Gadamer conceives our interaction with historical texts as dialogic, on the model of conversation. Understanding the performance means neither discovering its original meanings, seeing and hearing it as it was originally seen and heard, nor imposing our own meanings on it. ‘Understanding proves to be an event’, the emergent result of the conversation between ourselves and the performance, a conversation to which both sides are understood to contribute. ‘In this the interpreter’s own horizon is decisive’, writes Gadamer, and this is necessarily true, as the conversational event takes place in the present, against this horizon.— Philip Auslander, Reactivation: Performance, Mediatization and the Present Moment, in: Chatzichristodoulou, M., Jefferies, J., Zerihan, R. (Eds.), Interfaces of Performance. Ashgate Publishing Limited, Surrey, pp. 81–94. This quote from pp.87-88.
By adopting an explicitly apprentice-style method, or by actively engaging in the practices they study (see, e.g., Lee & Ingold 2006; Retsikas 2008), the contributors to this volume have developed their individual understandings about learning and knowing by ‘doing’ what they study. Cultivating such understanding, as they convincingly convey, demands long [p.S11] immersion, perceptual and kinaesthetic awareness, careful reflection, persistent questioning, and a constant probing of the complex and multiple factors that constitute any field of practice.— Marchand, T.H.J., 2010. Making knowledge: explorations of the indissoluble relation between minds, bodies, and environment. Journal of the Royal Anthropological Institute 16, S1–S21. https://doi.org/10.1111/j.1467-9655.2010.01607.x
(Let me know if you can’t track down a copy of Marchand’s introduction).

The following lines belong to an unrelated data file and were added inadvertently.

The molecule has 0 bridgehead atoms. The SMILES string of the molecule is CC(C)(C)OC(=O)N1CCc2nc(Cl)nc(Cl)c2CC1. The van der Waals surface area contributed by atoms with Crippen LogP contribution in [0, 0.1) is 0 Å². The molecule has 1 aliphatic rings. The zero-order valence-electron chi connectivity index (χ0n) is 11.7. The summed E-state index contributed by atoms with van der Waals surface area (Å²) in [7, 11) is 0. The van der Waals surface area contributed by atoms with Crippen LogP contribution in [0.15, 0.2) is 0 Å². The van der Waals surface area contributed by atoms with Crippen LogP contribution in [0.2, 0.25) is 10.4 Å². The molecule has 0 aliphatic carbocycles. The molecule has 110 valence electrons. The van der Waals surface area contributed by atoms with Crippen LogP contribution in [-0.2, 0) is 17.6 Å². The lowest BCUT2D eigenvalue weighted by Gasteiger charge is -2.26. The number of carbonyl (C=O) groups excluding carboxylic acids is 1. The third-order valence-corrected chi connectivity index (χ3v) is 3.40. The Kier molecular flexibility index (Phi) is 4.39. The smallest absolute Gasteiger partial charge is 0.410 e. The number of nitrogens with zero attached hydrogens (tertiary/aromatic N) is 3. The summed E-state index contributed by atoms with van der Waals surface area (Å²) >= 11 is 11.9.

I read this statement the other day:
In the spirit of practice-led research the artworks in this article articulate process.— Anne Scott Wilson, 2016. Technology as collaborator in somatic photographic practice. Journal of Dance and Somatic Practices 8, 11–19. https://doi.org/10.1386/jdsp.8.1.11_1
I’m curious about the extent to which ‘articulating process’ is merely a truism of practice-research. Who said that this is the spirit of practice-led research? Or is it simply an unquestioned convention?
In part I worry that we end up reifying process in the way that Barthes warns us about method:
Some people speak of method greedily, demandingly; what they want in work is method; to them it never seems rigorous enough, formal enough. Method becomes a Law …. The invariable fact is that a work which constantly proclaims its will-to-method is ultimately sterile: everything has been put into the method, nothing remains for the writing; the researcher insists that his text will be methodological, but this text never comes: no surer way to kill a piece of research and send it to join the great scrap heap of abandoned projects than Method.— Roland Barthes, (1986). The Rustle of Language (R. Howard, Trans.). New York: Hill and Wang, p.318.